When it comes to emails, power makes people spend less time thinking and more time typing. So say German cyber-psychologists Annika Scholl and Kai Sassenberg in a new paper just published: Experienced Social Power Reduces Deliberation During E-Mail Communication In their study, they recruited 49 undergraduate students. Each participant was first randomly assigned to play […]The post Power Makes People Deliberate Less Over Emails appeared first on Neuroskeptic.
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9:59 AM | Processing the Past via the action steps, 4-12!
Originally posted on The Alcoholics Guide to Alcoholism:    Processing the Past via the actions steps, 4-12! by alcoholicsguide How The Alcoholics Anonymous’ program of action helps with emotional dysregulation. When I first came into recovery I was surprised how much more time I spent embroiled in thinking about past incidents and how I had numerous…
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9:13 AM | The Fractal Factor: Patterns in Nature – The Building of the MegaMenger at this year’s Manchester Science Festival
Aristotle once said “In all things of nature there is something of the marvellous.” Living in a world brimming with technology, it is easy to forget the beauty and wonder of the world around us -unless it is accompanied by … Continue reading →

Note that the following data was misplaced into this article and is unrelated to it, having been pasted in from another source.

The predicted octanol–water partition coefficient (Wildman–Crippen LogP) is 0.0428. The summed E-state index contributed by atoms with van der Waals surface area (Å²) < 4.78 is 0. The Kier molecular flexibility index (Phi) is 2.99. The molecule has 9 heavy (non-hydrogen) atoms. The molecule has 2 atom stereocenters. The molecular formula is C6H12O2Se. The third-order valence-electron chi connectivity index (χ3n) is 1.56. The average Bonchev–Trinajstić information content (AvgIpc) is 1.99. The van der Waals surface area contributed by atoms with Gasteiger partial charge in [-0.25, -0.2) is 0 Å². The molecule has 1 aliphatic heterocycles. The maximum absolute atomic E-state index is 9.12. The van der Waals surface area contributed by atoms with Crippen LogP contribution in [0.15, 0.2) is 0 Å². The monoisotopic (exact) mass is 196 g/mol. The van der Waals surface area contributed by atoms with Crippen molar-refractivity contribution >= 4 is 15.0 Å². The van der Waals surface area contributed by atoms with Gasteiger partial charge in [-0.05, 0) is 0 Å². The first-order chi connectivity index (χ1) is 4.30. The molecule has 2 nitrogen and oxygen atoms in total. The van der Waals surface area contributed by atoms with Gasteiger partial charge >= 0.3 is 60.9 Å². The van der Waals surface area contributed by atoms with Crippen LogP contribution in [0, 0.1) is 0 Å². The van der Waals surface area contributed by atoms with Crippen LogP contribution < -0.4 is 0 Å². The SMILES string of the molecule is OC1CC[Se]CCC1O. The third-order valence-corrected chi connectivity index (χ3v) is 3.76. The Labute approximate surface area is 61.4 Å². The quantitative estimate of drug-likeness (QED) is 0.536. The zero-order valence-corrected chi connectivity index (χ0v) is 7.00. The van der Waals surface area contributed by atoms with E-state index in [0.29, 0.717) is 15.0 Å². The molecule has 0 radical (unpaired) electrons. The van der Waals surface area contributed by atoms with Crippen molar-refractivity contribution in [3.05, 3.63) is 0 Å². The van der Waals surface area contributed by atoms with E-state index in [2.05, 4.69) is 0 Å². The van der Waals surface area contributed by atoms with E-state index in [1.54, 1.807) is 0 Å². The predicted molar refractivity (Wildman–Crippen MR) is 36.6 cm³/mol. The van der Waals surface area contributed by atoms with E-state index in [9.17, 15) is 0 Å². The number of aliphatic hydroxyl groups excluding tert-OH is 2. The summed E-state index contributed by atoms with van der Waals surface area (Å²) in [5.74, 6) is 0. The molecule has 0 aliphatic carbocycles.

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3:33 AM | Cognitive Psychology Group Colloquium (and The Great Bayes Debate!)
This week we have two special events.First, a colloquium from Prof. Cliff Hooker (a pioneer of Cognitive Science at Newcastle, now an Emeritus Professor) in our usual time slot.Then on Friday we debate whether "Bayesian cognitive models advance our understanding of the human mind." with Dan Navarro (University of Adelaide, http://health.adelaide.edu.au/psychology/ccs/people/dan/) and Don van Van Ravenzwaaij in the affirmative and Ben Newell (http://www2.psy.unsw.edu.au/Users/BNewell/) and Scott […]
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12:24 AM | The exceptions of biology: square “bacteria”
This is a very short post with something curious that I found… Whenever we think “bacteria”, most of us immediately think of diseases, or, if you are a biologist or have ever taken a biology course, you immediately think about roundish-, corkscrew- or “stick-like”- shaped microorganisms. Click here for a good blogpost on these forms… …

October 18, 2014

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9:53 PM | ALPHA GENOMIX
ALPHA GENOMIX LABORATORIES INC Alpha genomics (for those unfamiliar with their spelling) Re: Dr. Hani El Shawa, who is first author of Prenatal Ethanol Exposure Disrupts Intraneocortical Circuitry, Cortical Gene Expression, and Behavior in a Mouse Model of FASD. The...Read more
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9:01 PM | Sharpen your thinking about business advice: Sensitivity, specificity and base rates
Your news feed might have pieces about how to get better at business (or indeed your living your life). They might have a seemingly empirical basis, and offer numbers of great specificity: the ten ways the successful manage their time; … Continue reading →